A site belonging to the Savannah GNU free software archive was attacked recently, leading to a compromise of encrypted passwords and enabling the attackers to access restricted project material.

The compromise was the result of a SQL injection attack against the savannah.gnu.org site within the last couple of days and the site is still offline now. A notice on the site says that the group has finished the process of restoring all of the data from a clean backup and bringing up access to some resources, but is still in the middle of adjusting its security settings.

“There’s been a SQL injection leading to leaking of encrypted account
passwords, some of them discovered by brute-force attack, leading in
turn to project membership access. We’re reinstalling the system and restoring the data from a safe backup, November 23th circa 12:00 GMT. Please prepare to recommit your changes since that date. While effort was made in the past to fix injection vulnerabilities in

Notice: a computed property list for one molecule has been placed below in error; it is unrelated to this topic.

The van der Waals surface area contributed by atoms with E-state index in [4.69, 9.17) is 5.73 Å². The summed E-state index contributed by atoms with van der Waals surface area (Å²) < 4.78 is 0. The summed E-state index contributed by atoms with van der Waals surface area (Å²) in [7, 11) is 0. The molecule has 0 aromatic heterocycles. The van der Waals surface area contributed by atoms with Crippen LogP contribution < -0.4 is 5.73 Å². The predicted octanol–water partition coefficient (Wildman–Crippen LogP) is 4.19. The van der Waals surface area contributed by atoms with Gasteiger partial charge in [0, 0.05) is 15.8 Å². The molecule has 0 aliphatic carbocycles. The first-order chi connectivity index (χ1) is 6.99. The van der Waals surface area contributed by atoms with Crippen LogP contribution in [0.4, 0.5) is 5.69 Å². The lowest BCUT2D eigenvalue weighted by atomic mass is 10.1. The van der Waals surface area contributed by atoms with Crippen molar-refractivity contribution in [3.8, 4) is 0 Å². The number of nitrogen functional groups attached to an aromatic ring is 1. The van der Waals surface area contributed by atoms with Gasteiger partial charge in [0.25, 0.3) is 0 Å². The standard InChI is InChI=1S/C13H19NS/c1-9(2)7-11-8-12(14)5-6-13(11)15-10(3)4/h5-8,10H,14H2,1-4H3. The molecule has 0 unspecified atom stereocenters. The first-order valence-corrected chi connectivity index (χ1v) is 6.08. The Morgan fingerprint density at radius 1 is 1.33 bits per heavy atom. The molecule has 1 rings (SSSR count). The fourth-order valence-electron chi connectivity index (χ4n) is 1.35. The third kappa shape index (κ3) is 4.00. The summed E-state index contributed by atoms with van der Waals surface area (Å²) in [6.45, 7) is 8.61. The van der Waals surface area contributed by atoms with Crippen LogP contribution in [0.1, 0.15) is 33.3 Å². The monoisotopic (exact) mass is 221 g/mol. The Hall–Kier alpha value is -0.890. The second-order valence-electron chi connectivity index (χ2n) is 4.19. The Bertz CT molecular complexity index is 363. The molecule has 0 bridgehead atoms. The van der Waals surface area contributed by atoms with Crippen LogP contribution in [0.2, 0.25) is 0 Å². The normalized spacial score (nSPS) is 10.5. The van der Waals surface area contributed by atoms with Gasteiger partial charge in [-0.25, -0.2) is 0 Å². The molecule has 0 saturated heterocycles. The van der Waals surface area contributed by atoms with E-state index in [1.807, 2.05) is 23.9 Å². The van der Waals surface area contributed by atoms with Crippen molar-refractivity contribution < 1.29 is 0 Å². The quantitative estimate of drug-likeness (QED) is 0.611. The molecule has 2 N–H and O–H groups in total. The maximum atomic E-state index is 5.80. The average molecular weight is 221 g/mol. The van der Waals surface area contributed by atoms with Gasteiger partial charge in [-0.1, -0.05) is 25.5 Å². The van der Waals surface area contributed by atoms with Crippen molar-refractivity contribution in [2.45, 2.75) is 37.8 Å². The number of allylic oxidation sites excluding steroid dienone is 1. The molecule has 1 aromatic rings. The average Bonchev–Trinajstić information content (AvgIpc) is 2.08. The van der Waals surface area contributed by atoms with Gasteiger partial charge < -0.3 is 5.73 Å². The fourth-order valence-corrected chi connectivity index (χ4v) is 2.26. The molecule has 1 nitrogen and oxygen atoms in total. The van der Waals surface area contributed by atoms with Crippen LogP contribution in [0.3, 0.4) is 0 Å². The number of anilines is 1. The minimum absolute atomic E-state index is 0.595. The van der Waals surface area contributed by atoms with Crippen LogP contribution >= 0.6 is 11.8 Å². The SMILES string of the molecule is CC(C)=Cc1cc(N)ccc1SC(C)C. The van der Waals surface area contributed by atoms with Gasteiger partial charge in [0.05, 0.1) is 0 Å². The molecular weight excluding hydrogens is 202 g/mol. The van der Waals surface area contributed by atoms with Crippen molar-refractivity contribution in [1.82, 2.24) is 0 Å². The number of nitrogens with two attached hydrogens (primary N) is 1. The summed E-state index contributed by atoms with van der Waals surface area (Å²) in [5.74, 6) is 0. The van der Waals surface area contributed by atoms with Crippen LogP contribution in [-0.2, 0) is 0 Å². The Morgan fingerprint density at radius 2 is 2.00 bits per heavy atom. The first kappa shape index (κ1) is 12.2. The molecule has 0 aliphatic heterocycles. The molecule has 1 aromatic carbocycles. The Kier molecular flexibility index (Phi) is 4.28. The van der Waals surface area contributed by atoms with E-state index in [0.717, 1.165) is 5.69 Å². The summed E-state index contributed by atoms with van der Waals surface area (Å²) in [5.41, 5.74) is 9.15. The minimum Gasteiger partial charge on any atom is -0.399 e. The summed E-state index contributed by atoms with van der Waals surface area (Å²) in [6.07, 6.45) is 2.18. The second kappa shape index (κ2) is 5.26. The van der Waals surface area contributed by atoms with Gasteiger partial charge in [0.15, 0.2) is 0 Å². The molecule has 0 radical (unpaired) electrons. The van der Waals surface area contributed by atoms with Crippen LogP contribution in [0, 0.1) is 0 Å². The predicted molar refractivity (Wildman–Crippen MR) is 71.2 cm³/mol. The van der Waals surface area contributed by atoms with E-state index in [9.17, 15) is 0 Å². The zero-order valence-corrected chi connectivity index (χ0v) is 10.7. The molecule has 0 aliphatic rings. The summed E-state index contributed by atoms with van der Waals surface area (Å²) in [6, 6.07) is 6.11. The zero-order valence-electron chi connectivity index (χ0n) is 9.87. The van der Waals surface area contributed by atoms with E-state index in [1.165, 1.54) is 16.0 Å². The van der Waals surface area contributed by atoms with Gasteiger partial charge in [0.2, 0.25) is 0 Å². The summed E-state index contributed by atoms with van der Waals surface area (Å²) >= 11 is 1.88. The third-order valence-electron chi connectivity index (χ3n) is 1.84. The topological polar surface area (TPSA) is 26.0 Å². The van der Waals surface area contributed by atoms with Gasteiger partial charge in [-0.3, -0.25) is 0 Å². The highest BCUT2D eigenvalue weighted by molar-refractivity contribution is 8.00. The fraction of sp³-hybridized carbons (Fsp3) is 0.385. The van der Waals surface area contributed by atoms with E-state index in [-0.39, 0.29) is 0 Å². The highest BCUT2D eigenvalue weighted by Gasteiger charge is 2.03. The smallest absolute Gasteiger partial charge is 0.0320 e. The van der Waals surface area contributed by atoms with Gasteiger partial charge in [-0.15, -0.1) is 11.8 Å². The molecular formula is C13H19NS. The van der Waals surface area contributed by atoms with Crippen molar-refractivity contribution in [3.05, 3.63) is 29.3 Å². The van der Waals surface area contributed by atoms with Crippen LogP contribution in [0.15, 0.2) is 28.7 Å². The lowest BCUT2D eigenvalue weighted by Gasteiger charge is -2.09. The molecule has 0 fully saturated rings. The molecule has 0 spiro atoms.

the Savane2 legacy codebase, it appears this was not enough :/,” the group said in its notice.

Savannah is a part of the Free Software Foundation and is used as a hosting platform for free software projects, specifically GNU-based projects. A cached version of the Savannah site says that it is meant to be a “central point for development, maintenance and
distribution of official GNU software.” There is a separate site for non-Gnu free software projects. GNU is a free operating system maintained by the Free Software Foundation.

In comments on the Savannah site, volunteers said that only one project was affected by the compromise, but they didn’t specify which project.

There have been other attacks against free and open-source software projects in recent years, with some resulting in compromises of software that weren’t discovered until well after the fact. One of the more recent examples was the attack last year on the Apache Software Foundation, which was the result of the compromise of an SSH key the group used. That attack resulted in some files that were uploaded by the attackers being synced to the foundation’s production Web server, although it didn’t affect the Apache code base itself. The foundation was open and forthcoming about the incident from the outset and was widely praised in the security community for its transparent response to the attack.

Categories: Web Security